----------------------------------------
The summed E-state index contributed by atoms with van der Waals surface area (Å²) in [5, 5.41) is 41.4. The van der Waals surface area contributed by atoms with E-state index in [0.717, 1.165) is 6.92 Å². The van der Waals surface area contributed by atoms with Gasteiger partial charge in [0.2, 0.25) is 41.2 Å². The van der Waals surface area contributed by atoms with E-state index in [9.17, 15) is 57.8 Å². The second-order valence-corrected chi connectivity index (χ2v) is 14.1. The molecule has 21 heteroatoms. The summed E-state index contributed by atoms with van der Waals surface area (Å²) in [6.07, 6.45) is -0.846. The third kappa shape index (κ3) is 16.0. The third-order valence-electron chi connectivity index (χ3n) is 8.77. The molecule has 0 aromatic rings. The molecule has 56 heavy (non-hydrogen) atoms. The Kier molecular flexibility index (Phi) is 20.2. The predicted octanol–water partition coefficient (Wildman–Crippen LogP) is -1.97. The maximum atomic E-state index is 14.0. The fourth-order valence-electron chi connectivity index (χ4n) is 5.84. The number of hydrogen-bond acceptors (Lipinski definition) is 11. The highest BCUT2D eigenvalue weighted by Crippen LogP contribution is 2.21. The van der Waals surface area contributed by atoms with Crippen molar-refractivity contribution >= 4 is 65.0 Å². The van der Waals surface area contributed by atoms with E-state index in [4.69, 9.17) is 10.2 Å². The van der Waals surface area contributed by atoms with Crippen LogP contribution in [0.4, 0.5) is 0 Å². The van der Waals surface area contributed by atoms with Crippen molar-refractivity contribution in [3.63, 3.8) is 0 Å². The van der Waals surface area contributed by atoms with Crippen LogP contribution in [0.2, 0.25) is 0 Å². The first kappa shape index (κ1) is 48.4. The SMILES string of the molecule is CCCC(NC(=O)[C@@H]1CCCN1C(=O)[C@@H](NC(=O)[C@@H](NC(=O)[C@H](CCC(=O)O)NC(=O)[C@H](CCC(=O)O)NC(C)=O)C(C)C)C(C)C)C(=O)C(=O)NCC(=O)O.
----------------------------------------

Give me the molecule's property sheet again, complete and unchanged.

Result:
The summed E-state index contributed by atoms with van der Waals surface area (Å²) in [5, 5.41) is 41.4. The van der Waals surface area contributed by atoms with E-state index in [0.717, 1.165) is 6.92 Å². The van der Waals surface area contributed by atoms with Gasteiger partial charge in [0.2, 0.25) is 41.2 Å². The van der Waals surface area contributed by atoms with E-state index in [9.17, 15) is 57.8 Å². The second-order valence-corrected chi connectivity index (χ2v) is 14.1. The molecule has 21 heteroatoms. The summed E-state index contributed by atoms with van der Waals surface area (Å²) in [6.07, 6.45) is -0.846. The third kappa shape index (κ3) is 16.0. The third-order valence-electron chi connectivity index (χ3n) is 8.77. The molecule has 0 aromatic rings. The molecule has 56 heavy (non-hydrogen) atoms. The Kier molecular flexibility index (Phi) is 20.2. The predicted octanol–water partition coefficient (Wildman–Crippen LogP) is -1.97. The maximum atomic E-state index is 14.0. The fourth-order valence-electron chi connectivity index (χ4n) is 5.84. The number of hydrogen-bond acceptors (Lipinski definition) is 11. The highest BCUT2D eigenvalue weighted by Crippen LogP contribution is 2.21. The van der Waals surface area contributed by atoms with Crippen molar-refractivity contribution >= 4 is 65.0 Å². The van der Waals surface area contributed by atoms with E-state index in [4.69, 9.17) is 10.2 Å². The van der Waals surface area contributed by atoms with Crippen LogP contribution in [0.4, 0.5) is 0 Å². The van der Waals surface area contributed by atoms with Crippen molar-refractivity contribution in [3.63, 3.8) is 0 Å². The van der Waals surface area contributed by atoms with Crippen LogP contribution in [0.2, 0.25) is 0 Å². The first kappa shape index (κ1) is 48.4. The SMILES string of the molecule is CCCC(NC(=O)[C@@H]1CCCN1C(=O)[C@@H](NC(=O)[C@@H](NC(=O)[C@H](CCC(=O)O)NC(=O)[C@H](CCC(=O)O)NC(C)=O)C(C)C)C(C)C)C(=O)C(=O)NCC(=O)O.